From the blurb:
Mistress Cooksley may be a wealthy merchant’s daughter, but she blushes at my words and meets my eyes look for look. Yet I cannot hope to court her without fortune, and a dalliance with a pretty maid will not hinder me from my path.
Captain Drake’s endeavour might bring me gold, but I, Will Doonan, will have my revenge.
The Spaniards captured my brother and have likely tortured and killed him. For God and St George, we’ll strike at the dogs and see justice done.
I thought I’d left Mistress Cooksley behind to gamble everything and follow Drake, and here she is playing the boy at the ends of the world. She’s a fool with a heart as brave as any man’s. Yet her presence here could be the ruin of us all…
As much adventure book as romance, Mistress of the Sea still manages to keep the romance reader engaged as you follow the blossoming relationship between wealthy merchant’s daughter Ellyn Cooksley and master caulker Will Doonan. It’s a tale of swashbuckling adventure that brings in Spanish gold, privateers, escaped slaves and even the legendary Sir Frances Drake.
Set in 1570, Ellyn is a young woman mourning the loss of her brother and fending off the unwelcome advances of a pair of ‘suitable suitors’ – wealthy merchants who offer a good financial match, arranged by her father – when she falls for Will, her handsome, confident and rugged young neighbour; a man who is unsuitable due to both his lowly status and his reputation as an adventurer.
Will, in the meantime, is driven by two great passions: the need to get revenge on the Spanish for the betrayal that led to the capture and supposed murder of his brother, Kit, and also in acquiring as much Spanish treasure as he can. At first he courts Ellyn’s attention as a game, but soon he finds himself genuinely attracted to her, giving him an additional reason to seek wealth.
When Will persuades Ellyn’s father to fund Drake’s next voyage to the Americas, the old man insists on accompanying them. Ellyn, fearful for her father’s wellbeing and unhappy with the match that her father has made for her, disguises herself as a boy and stows away on board the ship. This starts a chain of events that leads to both adventure and romance.
Nothing in her upbringing had prepared her for the predicament she faced: the isolation and disorientation, and the relentless physical discomfort. Her original, rather nebulous plan had been to play the role of galley boy who might be accepted as useful before a joyous revelation. But the viciousness of the mariner had shattered that fantasy. She was ruled by terror: the dread of brutality should she be discovered, and the fear of condemnation should she make herself known – she could barely conceive of her father’s wrath on finding out she had stowed aboard the Swan.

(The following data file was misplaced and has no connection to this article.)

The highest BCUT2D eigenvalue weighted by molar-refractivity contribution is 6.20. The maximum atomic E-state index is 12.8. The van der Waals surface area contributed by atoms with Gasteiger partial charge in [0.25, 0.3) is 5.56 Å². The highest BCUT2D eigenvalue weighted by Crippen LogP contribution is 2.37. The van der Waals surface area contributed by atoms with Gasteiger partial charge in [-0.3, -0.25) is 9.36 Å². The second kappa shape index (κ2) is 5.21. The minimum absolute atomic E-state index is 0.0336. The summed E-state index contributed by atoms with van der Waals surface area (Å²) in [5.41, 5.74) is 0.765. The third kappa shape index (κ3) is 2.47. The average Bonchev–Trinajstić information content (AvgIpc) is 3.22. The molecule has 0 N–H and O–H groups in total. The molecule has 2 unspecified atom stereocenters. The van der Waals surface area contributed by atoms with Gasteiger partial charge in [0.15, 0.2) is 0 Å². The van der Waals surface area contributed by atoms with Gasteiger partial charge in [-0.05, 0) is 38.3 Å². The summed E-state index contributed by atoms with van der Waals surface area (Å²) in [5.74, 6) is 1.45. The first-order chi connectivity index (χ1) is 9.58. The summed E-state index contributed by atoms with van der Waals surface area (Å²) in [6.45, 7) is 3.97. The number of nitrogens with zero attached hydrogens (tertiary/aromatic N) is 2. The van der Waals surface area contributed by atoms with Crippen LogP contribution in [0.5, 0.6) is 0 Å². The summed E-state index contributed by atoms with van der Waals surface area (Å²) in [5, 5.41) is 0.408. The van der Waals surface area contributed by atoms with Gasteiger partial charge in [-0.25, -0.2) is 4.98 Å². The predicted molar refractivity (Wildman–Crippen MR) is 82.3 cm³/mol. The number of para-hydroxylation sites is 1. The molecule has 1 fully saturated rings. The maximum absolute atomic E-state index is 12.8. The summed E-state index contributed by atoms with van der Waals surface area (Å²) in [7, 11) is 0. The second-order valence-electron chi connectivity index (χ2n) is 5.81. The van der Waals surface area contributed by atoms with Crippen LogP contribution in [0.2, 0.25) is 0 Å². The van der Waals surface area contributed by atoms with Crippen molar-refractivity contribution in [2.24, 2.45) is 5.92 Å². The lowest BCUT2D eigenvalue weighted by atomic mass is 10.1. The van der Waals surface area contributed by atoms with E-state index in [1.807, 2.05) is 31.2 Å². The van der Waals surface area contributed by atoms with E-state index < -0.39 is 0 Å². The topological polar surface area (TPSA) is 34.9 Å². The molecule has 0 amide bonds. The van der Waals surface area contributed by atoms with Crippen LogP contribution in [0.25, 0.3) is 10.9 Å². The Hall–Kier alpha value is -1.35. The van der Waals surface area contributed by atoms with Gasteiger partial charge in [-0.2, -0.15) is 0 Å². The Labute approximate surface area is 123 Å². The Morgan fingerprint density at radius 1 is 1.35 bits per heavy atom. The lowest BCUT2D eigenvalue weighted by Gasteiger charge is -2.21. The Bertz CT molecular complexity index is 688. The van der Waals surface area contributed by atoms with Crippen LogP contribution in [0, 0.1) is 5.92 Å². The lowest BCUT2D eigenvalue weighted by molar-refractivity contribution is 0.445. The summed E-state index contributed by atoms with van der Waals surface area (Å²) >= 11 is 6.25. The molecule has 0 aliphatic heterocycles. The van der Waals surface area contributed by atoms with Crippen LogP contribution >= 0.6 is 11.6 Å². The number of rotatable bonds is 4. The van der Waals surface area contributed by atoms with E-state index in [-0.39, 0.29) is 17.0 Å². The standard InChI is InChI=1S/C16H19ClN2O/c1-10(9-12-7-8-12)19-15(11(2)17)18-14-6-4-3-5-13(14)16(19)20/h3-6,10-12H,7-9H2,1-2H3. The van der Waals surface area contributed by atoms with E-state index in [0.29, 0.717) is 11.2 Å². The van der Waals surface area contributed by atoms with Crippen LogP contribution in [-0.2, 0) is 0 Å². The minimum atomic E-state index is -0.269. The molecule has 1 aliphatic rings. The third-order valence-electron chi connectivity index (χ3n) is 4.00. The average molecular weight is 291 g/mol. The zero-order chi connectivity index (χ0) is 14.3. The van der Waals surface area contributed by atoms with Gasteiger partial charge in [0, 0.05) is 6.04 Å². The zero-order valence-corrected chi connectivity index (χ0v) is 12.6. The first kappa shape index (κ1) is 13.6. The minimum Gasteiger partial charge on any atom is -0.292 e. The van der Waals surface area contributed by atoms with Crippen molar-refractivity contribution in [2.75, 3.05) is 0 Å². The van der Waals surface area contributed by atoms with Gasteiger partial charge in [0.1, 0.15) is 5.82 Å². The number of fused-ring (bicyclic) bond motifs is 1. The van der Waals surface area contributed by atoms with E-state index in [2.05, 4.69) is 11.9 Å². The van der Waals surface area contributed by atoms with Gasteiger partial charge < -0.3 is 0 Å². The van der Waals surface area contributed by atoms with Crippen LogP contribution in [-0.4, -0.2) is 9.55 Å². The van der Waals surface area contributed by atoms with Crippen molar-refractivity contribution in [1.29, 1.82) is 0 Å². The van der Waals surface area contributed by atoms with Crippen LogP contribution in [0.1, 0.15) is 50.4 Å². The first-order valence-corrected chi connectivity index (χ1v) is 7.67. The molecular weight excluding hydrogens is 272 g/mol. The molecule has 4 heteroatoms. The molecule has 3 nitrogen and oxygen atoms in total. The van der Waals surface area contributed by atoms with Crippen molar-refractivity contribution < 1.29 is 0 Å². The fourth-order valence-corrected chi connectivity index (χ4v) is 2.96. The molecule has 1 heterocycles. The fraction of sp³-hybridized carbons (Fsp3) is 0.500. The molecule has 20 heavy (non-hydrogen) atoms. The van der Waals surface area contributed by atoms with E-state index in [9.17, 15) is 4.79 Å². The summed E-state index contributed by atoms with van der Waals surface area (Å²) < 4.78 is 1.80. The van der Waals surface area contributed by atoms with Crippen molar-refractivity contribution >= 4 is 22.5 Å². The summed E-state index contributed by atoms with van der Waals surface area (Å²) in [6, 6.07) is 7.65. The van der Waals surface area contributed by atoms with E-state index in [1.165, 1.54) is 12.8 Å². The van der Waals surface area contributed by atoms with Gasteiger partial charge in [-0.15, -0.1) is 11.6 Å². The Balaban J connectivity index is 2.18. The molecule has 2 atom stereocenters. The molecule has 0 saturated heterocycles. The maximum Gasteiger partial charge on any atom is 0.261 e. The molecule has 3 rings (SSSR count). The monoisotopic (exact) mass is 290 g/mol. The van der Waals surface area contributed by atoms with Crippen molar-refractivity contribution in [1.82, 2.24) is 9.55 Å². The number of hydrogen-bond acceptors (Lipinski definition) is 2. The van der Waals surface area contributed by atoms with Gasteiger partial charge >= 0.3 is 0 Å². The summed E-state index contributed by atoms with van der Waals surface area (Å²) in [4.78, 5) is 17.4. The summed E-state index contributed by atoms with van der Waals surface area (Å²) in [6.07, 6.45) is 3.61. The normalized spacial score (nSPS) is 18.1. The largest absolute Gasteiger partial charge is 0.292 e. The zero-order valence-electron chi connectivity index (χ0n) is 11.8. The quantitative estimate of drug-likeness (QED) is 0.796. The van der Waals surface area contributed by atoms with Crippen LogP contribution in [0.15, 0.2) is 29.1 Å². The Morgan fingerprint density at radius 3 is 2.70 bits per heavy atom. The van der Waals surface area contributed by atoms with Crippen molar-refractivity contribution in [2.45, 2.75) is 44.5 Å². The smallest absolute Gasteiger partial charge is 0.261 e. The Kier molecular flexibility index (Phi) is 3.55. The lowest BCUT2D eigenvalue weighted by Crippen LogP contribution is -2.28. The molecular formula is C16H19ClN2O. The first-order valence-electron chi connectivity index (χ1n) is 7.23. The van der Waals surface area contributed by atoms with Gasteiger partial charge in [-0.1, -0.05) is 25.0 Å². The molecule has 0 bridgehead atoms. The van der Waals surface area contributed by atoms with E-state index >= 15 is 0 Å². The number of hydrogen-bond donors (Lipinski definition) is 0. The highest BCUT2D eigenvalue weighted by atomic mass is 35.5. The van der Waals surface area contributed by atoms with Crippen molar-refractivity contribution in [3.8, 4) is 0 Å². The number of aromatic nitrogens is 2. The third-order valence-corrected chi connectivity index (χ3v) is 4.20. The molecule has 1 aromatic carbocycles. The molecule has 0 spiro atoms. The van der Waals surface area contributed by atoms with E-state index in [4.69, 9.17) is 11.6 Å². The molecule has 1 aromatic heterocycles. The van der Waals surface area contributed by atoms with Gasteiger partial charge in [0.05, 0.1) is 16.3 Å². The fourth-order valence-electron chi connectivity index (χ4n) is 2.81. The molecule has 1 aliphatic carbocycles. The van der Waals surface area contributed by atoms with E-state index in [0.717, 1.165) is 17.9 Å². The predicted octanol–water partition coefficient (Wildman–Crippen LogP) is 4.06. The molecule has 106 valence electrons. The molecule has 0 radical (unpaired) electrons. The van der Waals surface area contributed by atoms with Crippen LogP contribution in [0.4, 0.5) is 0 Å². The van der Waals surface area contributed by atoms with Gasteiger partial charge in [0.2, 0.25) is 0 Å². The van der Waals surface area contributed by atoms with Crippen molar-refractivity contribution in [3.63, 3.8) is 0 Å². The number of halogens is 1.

Mistress of the Sea is a great book. Jenny Barden has done her research well to bring both the characters and their world to life. The story draws you in, even as it jumps from ship, to the Caribbean and back to 16th-century Plymouth. The characters are well-rounded and realistic – you never feel frustration that the leads are acting unrealistically, something that mars some romantic novels. The descriptive writing is excellent, whether describing domestic life in a merchant’s household or Drake’s bloody raid on Nombre de Dios; yet without the reader needing a degree in history to understand what is going on. Finally, the mix of romance and adventure is pitched so well that whichever attracts you most to this book, you do not feel disappointed.
Overall, I really enjoyed this book. And I would highly recommend it if you are looking for something a bit different from your usual romance read.
Mistress of the Sea is available now from Amazon; click on the book cover below to visit the store.